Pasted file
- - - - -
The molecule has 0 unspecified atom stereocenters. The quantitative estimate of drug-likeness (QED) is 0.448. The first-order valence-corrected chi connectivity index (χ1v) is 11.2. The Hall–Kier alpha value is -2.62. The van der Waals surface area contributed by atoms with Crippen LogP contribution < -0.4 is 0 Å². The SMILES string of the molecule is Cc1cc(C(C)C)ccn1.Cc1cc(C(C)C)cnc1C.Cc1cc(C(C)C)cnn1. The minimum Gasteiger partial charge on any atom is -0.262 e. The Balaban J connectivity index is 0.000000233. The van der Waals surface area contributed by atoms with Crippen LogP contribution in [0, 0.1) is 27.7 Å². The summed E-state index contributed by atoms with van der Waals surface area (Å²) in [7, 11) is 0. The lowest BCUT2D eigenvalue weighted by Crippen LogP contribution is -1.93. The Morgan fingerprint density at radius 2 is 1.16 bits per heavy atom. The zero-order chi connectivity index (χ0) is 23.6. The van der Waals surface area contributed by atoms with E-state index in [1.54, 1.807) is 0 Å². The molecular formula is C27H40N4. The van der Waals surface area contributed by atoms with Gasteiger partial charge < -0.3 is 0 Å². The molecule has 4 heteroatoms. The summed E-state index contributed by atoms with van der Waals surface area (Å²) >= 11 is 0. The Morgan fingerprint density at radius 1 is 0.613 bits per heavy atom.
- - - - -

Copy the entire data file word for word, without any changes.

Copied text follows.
The molecule has 0 unspecified atom stereocenters. The quantitative estimate of drug-likeness (QED) is 0.448. The first-order valence-corrected chi connectivity index (χ1v) is 11.2. The Hall–Kier alpha value is -2.62. The van der Waals surface area contributed by atoms with Crippen LogP contribution < -0.4 is 0 Å². The SMILES string of the molecule is Cc1cc(C(C)C)ccn1.Cc1cc(C(C)C)cnc1C.Cc1cc(C(C)C)cnn1. The minimum Gasteiger partial charge on any atom is -0.262 e. The Balaban J connectivity index is 0.000000233. The van der Waals surface area contributed by atoms with Crippen LogP contribution in [0, 0.1) is 27.7 Å². The summed E-state index contributed by atoms with van der Waals surface area (Å²) in [7, 11) is 0. The lowest BCUT2D eigenvalue weighted by Crippen LogP contribution is -1.93. The Morgan fingerprint density at radius 2 is 1.16 bits per heavy atom. The zero-order chi connectivity index (χ0) is 23.6. The van der Waals surface area contributed by atoms with E-state index in [1.54, 1.807) is 0 Å². The molecular formula is C27H40N4. The van der Waals surface area contributed by atoms with Gasteiger partial charge < -0.3 is 0 Å². The molecule has 4 heteroatoms. The summed E-state index contributed by atoms with van der Waals surface area (Å²) >= 11 is 0. The Morgan fingerprint density at radius 1 is 0.613 bits per heavy atom.